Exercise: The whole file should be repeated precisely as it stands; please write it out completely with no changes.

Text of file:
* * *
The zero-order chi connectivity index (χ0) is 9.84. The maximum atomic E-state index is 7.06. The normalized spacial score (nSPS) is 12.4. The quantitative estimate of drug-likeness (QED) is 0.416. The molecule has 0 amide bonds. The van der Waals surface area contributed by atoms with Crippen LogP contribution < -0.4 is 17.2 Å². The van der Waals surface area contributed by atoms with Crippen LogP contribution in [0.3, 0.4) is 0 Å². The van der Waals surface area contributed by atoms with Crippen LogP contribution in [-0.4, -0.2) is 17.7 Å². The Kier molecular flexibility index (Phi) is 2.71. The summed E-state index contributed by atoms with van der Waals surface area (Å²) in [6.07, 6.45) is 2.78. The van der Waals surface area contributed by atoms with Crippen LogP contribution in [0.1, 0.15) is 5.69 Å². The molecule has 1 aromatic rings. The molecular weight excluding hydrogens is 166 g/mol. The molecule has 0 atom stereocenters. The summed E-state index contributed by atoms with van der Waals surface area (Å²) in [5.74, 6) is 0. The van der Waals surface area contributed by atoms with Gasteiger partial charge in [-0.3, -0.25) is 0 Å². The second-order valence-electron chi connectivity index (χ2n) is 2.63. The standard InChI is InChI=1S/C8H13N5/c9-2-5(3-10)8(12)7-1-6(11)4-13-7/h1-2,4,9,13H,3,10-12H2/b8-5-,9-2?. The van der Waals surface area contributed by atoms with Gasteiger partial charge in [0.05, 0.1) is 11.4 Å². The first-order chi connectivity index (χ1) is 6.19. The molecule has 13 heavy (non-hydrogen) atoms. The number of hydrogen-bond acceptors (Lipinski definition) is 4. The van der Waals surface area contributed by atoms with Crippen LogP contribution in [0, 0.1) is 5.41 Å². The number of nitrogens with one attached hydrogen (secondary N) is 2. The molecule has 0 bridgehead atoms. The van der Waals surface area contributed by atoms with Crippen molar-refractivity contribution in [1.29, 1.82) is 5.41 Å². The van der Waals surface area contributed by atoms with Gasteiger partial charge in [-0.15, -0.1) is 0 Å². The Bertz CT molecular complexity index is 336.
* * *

The zero-order chi connectivity index (χ0) is 9.84. The maximum atomic E-state index is 7.06. The normalized spacial score (nSPS) is 12.4. The quantitative estimate of drug-likeness (QED) is 0.416. The molecule has 0 amide bonds. The van der Waals surface area contributed by atoms with Crippen LogP contribution < -0.4 is 17.2 Å². The van der Waals surface area contributed by atoms with Crippen LogP contribution in [0.3, 0.4) is 0 Å². The van der Waals surface area contributed by atoms with Crippen LogP contribution in [-0.4, -0.2) is 17.7 Å². The Kier molecular flexibility index (Phi) is 2.71. The summed E-state index contributed by atoms with van der Waals surface area (Å²) in [6.07, 6.45) is 2.78. The van der Waals surface area contributed by atoms with Crippen LogP contribution in [0.1, 0.15) is 5.69 Å². The molecule has 1 aromatic rings. The molecular weight excluding hydrogens is 166 g/mol. The molecule has 0 atom stereocenters. The summed E-state index contributed by atoms with van der Waals surface area (Å²) in [5.74, 6) is 0. The van der Waals surface area contributed by atoms with Gasteiger partial charge in [-0.3, -0.25) is 0 Å². The second-order valence-electron chi connectivity index (χ2n) is 2.63. The standard InChI is InChI=1S/C8H13N5/c9-2-5(3-10)8(12)7-1-6(11)4-13-7/h1-2,4,9,13H,3,10-12H2/b8-5-,9-2?. The van der Waals surface area contributed by atoms with Gasteiger partial charge in [0.05, 0.1) is 11.4 Å². The first-order chi connectivity index (χ1) is 6.19. The molecule has 13 heavy (non-hydrogen) atoms. The number of hydrogen-bond acceptors (Lipinski definition) is 4. The van der Waals surface area contributed by atoms with Crippen LogP contribution in [0, 0.1) is 5.41 Å². The number of nitrogens with one attached hydrogen (secondary N) is 2. The molecule has 0 bridgehead atoms. The van der Waals surface area contributed by atoms with Crippen molar-refractivity contribution in [1.29, 1.82) is 5.41 Å². The van der Waals surface area contributed by atoms with Gasteiger partial charge in [-0.15, -0.1) is 0 Å². The Bertz CT molecular complexity index is 336.